Rich people really did get all the perks in life, Edwin thought. Aside from all the obvious shit, they even got to have weddings on perfect spring days.

It was the first day of Remin and it wasn’t actually spring for another week, but it was warm and sunny and the sky was a brilliant shade of blue and everything looked very picturesque. Even though Edwin knew the streets had been cleaned and the dirty snow moved in preparation for the wedding, it still felt like the kind of thing that had just happened naturally rather than being bought.

The streets looked much nicer now that a lot of the people lined up to get into the First Church had been checked and let in. “Okay, thank you for your cooperation, your Majesty,” Edwin said.

Knighthood, 100

“I will be personally overseeing the wedding’s security,” said the knight commander, hands folded on his desk. “With Sir Devin working out the specifics. Given that the whole royal family will be present for the duration of the event, you will all be put under his command. The castle guard will comprise most of the security, and the city guard will be stationed outside the First Church to ensure order. Sir Elaine, you will liaise with the captains of those two forces to ensure continuity of protection.”

Elaine nodded, and Edwin was profoundly grateful he hadn’t been stuck with that job. “Yes, sir.”

“Given the security issues at the last several royal events, we’ll be searching all guests—no matter who they are—for weapons before they’re allowed into the cathedral and again before they can be allowed into the palace afterwards. Sir Edwin will be in command of that operation, and Sir Elaine can negotiate with the captains of both guards to have them spare some people to help speed the searching along.”

Oh. Edwin nodded. “Yes, sir.” He didn’t need to look around the room to know that was the crappiest job on the security detail. The royal wedding was a huge deal and over a thousand people were attending. The city guard didn’t play well with the order and wouldn’t like being under a knight’s command. If there were delays getting people inside—which there would be—they’d be Edwin’s fault.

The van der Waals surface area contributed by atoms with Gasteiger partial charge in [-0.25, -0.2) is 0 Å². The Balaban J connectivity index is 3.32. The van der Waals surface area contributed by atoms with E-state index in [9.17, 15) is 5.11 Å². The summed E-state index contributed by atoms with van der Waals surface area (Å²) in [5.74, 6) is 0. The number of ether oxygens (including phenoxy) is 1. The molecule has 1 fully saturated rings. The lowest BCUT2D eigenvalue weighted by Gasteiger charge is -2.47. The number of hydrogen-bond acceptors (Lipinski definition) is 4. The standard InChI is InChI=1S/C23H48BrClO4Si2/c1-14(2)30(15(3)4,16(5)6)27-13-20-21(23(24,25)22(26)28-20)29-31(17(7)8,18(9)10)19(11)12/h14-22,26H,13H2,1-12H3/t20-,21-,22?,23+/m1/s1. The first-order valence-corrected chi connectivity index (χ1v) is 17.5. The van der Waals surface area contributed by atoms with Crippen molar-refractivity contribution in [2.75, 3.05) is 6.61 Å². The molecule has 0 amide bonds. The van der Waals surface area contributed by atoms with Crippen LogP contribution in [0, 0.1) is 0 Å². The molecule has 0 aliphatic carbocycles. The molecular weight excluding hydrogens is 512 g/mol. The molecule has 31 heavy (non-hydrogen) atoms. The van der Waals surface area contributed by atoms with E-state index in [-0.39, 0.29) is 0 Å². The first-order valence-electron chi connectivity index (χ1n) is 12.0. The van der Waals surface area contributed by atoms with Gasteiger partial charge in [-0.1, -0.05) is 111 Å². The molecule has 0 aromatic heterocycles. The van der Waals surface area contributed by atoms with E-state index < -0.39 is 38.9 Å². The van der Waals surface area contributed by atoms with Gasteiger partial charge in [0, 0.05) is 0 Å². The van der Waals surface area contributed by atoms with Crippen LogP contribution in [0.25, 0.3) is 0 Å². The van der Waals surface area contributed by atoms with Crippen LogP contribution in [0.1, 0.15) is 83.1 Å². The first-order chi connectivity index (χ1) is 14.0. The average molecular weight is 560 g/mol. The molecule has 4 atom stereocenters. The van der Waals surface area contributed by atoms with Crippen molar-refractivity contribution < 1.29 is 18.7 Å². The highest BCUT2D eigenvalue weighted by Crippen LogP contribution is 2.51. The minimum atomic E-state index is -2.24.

If there was any kind of security breach like there always was, it would be Edwin’s fault. There were easily four hundred people doing security for the wedding, but anything that went wrong would be Edwin’s fault.

Stowaway, 106

“If you ask me,” said Pax, whom nobody had asked, “the Clan of Kozna’s plan had too many steps, was unnecessarily complicated and was poorly explained overall.”

“Since we’re still here to talk about it,” Jacob said, cleaning one of his knives. “I guess so.”

“I know so.” Pax did know. “Why did they summon their god in the tower using a sacrifice ritual that was powered by deaths occurring in the harbour? Why was there a second ritual to bind the god to this world, which was taking place underneath a church a half kilometre away from both those places? All of these different rituals could easily have been one ritual that took place in one place.”

“Maybe they thought splitting it up would make it harder for people to stop?” Cyrus asked. He’d been writing something for a few minutes, which Pax supposed was probably a letter to Klaus. This seemed wholly unnecessary since Klaus was doubtless present in Narwhal Junction, being that he was omnipresent and Narwhal Junction was included in the realm of omni, which was the name of a large jellyfish that had long ago consumed the world, including its northernmost continent.

Stowaway, 105

There were rather a lot of people fleeing the vicinity of the tower, which was probably because clouds were swirling above it and also it was glowing a little bit, which in Pax’s personal experience, towers didn’t usually do unless something was rather impressively wrong.

The tower was glowing blue, which created a striking and unique visual against the orange sky. Pax considered it for a moment. “So,” he said. “We know the torture cult is headquartered here. We also know the spell circle that was transcribed as a number puzzle on an abandoned Enjoni ship is carved on the ceiling of a secret sex room behind the governor’s office. We know the torture cult is trying to summon their evil torture god. And we know the general rules of reality, such as the sky being blue and towers not glowing blue, are not currently functioning in the area around this tower. What can we surmise from this?”

That the cult is using the tower to cast its evil torture god summoning spell? Nate asked.